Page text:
Tuesday, 16 September 2008

The Sky Farm - by Suzanne Elston

The world is running out of arable land (see our previous post Peak everything). Add to this the rising cost of oil, which dramatically affects both the cost of shipping food and many of the fertilizers used to produce it, as well as the growing demand for feed stocks such as corn to produce ethanol, and the impact of climate change on agricultural production, and it would appear that we are only a few bushels away from a global famine.

That is unless you talk to Gordon Graff, a graduate student at the University of Waterloo.... In architectural schools, “the idea of sustainability is rather vague,” he says. “Architects are closer to the fashion industry than they are to creating sustainable cities. It’s more about fashion than things that matter,” said Gordon. He set out to prove the concept of sustainable architecture is not an oxymoron.

He found direction and inspiration in the work of American architect, Edward Mazria. "I wanted to tackle urban sustainability. The question is, how do we make an existing city like Toronto sustainable?”

(click on images for greater detail)
Gordon's answer is the 59- storey Sky Farm, a new paradigm in urban design and locally- supported agriculture.
Using hydroponic gardening to maximize food production, his design translates 3.8 million square feet of floor space into 11 million square feet of growing area -- all on a mere 1.32 hectares.

By his own estimate, the Sky Farm could produce 54 million pounds of fruits and vegetables, nearly a million pounds of animal meat and nearly a half a million pounds of eggs – enough food to feed 40,000 people year round. A ground level grocery store could sell the produce, making the entire food cycle carbon neutral.

The building’s heating and lighting are provided by a wall of photovoltaic cells and a Living Machine – an anaerobic digester that uses organic wastes from the gardens and an exterior grow wall (depending on the climate) to produce power and filter waste water. By also capturing waste methane from the city’s sewer system, Gordon estimates his Sky Farm could easily provide electricity back to the grid.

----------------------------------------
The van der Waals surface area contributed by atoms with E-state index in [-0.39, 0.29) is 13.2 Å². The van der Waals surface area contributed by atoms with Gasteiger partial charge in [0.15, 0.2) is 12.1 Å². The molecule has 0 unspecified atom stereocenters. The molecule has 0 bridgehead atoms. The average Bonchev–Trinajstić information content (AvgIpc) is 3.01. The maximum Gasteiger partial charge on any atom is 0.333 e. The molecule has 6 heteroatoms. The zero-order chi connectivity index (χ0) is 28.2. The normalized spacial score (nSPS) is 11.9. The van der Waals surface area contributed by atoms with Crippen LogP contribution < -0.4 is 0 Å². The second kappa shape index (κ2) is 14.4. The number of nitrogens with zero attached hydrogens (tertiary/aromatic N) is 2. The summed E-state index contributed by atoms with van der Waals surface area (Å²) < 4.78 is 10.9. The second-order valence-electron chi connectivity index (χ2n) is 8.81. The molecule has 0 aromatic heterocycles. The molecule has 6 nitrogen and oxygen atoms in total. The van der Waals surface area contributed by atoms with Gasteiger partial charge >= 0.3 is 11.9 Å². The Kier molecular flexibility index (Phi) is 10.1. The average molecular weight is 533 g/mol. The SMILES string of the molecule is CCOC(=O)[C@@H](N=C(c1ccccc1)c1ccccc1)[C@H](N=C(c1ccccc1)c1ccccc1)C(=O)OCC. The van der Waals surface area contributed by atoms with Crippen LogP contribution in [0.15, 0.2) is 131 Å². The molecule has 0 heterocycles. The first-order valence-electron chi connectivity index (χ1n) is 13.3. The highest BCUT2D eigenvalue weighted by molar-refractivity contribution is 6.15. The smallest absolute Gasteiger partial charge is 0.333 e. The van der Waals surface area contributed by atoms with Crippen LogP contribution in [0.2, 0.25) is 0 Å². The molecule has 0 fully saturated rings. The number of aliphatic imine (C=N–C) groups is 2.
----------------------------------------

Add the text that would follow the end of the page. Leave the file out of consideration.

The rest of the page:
Gordon’s second design, Grow Housing, incorporates a smaller version of the Sky Farm into a low-rise city block development that includes condominium and town house units, a grocery market, and street level retail and commercial space. The complex is topped off with a green rooftop that is designed to function as a community garden for low-income earners.
Gordon hopes that his designs will help us to avoid “the tragedy of the commons”, that age-old conflict over finite resources between individual interests and the common good – a pretty amazing goal for this modest 29 year-old grad student from Perth, Ontario.

Once Gordon completes his thesis his hope is that he might be able publish his work, get his architectural licence and start practicing sustainable architecture as soon as he can.
This is a digest of the full text in Elston's splendid blog Your Earth. See also other articles about Gordon Graff's ideas in GROW housing, in Tree Hugger 28 July 08 and The Independent 1 June 08, SustainableCities.net, and Sustainable Buildings Canada (SBC). For different visions of a "Resilient Agriculture" see the CIELAP Nov 08 conference and papers.

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